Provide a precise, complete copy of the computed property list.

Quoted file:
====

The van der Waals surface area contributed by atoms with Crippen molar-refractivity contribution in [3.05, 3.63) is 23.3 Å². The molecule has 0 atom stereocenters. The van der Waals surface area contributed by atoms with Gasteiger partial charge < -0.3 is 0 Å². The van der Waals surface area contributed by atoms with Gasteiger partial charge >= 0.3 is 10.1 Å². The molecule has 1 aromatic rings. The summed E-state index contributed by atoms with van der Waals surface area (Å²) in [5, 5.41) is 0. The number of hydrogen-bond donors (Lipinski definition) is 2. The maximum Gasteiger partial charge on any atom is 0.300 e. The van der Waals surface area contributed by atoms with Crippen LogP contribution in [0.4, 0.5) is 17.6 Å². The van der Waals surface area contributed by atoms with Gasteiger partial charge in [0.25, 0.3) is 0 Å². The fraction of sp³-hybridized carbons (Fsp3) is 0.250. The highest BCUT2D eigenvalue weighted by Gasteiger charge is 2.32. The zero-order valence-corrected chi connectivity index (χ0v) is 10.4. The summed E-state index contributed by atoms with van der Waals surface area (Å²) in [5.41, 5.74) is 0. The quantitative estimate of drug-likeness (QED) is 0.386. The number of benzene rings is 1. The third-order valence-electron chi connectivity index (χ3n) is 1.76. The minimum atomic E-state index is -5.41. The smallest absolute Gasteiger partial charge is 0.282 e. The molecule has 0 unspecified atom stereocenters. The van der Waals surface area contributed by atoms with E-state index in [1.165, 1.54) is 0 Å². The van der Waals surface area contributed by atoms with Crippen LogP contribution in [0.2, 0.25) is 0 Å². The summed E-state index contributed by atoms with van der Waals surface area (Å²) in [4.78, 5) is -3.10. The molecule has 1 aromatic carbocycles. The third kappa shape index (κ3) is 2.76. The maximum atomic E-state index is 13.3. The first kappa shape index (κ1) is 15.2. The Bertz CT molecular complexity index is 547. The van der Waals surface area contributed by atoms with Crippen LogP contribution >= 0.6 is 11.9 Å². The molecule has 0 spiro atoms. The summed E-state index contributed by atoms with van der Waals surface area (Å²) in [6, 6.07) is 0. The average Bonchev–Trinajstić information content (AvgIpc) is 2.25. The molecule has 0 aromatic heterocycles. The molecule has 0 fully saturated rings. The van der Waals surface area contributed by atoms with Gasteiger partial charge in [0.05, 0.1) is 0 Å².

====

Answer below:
The van der Waals surface area contributed by atoms with Crippen molar-refractivity contribution in [3.05, 3.63) is 23.3 Å². The molecule has 0 atom stereocenters. The van der Waals surface area contributed by atoms with Gasteiger partial charge < -0.3 is 0 Å². The van der Waals surface area contributed by atoms with Gasteiger partial charge >= 0.3 is 10.1 Å². The molecule has 1 aromatic rings. The summed E-state index contributed by atoms with van der Waals surface area (Å²) in [5, 5.41) is 0. The number of hydrogen-bond donors (Lipinski definition) is 2. The maximum Gasteiger partial charge on any atom is 0.300 e. The van der Waals surface area contributed by atoms with Crippen LogP contribution in [0.4, 0.5) is 17.6 Å². The van der Waals surface area contributed by atoms with Gasteiger partial charge in [0.25, 0.3) is 0 Å². The fraction of sp³-hybridized carbons (Fsp3) is 0.250. The highest BCUT2D eigenvalue weighted by Gasteiger charge is 2.32. The zero-order valence-corrected chi connectivity index (χ0v) is 10.4. The summed E-state index contributed by atoms with van der Waals surface area (Å²) in [5.41, 5.74) is 0. The quantitative estimate of drug-likeness (QED) is 0.386. The number of benzene rings is 1. The third-order valence-electron chi connectivity index (χ3n) is 1.76. The minimum atomic E-state index is -5.41. The smallest absolute Gasteiger partial charge is 0.282 e. The molecule has 0 unspecified atom stereocenters. The van der Waals surface area contributed by atoms with E-state index in [1.165, 1.54) is 0 Å². The van der Waals surface area contributed by atoms with Crippen LogP contribution in [0.2, 0.25) is 0 Å². The summed E-state index contributed by atoms with van der Waals surface area (Å²) in [4.78, 5) is -3.10. The molecule has 1 aromatic carbocycles. The third kappa shape index (κ3) is 2.76. The maximum atomic E-state index is 13.3. The first kappa shape index (κ1) is 15.2. The Bertz CT molecular complexity index is 547. The van der Waals surface area contributed by atoms with Crippen LogP contribution >= 0.6 is 11.9 Å². The molecule has 0 spiro atoms. The summed E-state index contributed by atoms with van der Waals surface area (Å²) in [6, 6.07) is 0. The average Bonchev–Trinajstić information content (AvgIpc) is 2.25. The molecule has 0 aromatic heterocycles. The molecule has 0 fully saturated rings. The van der Waals surface area contributed by atoms with Gasteiger partial charge in [0.05, 0.1) is 0 Å².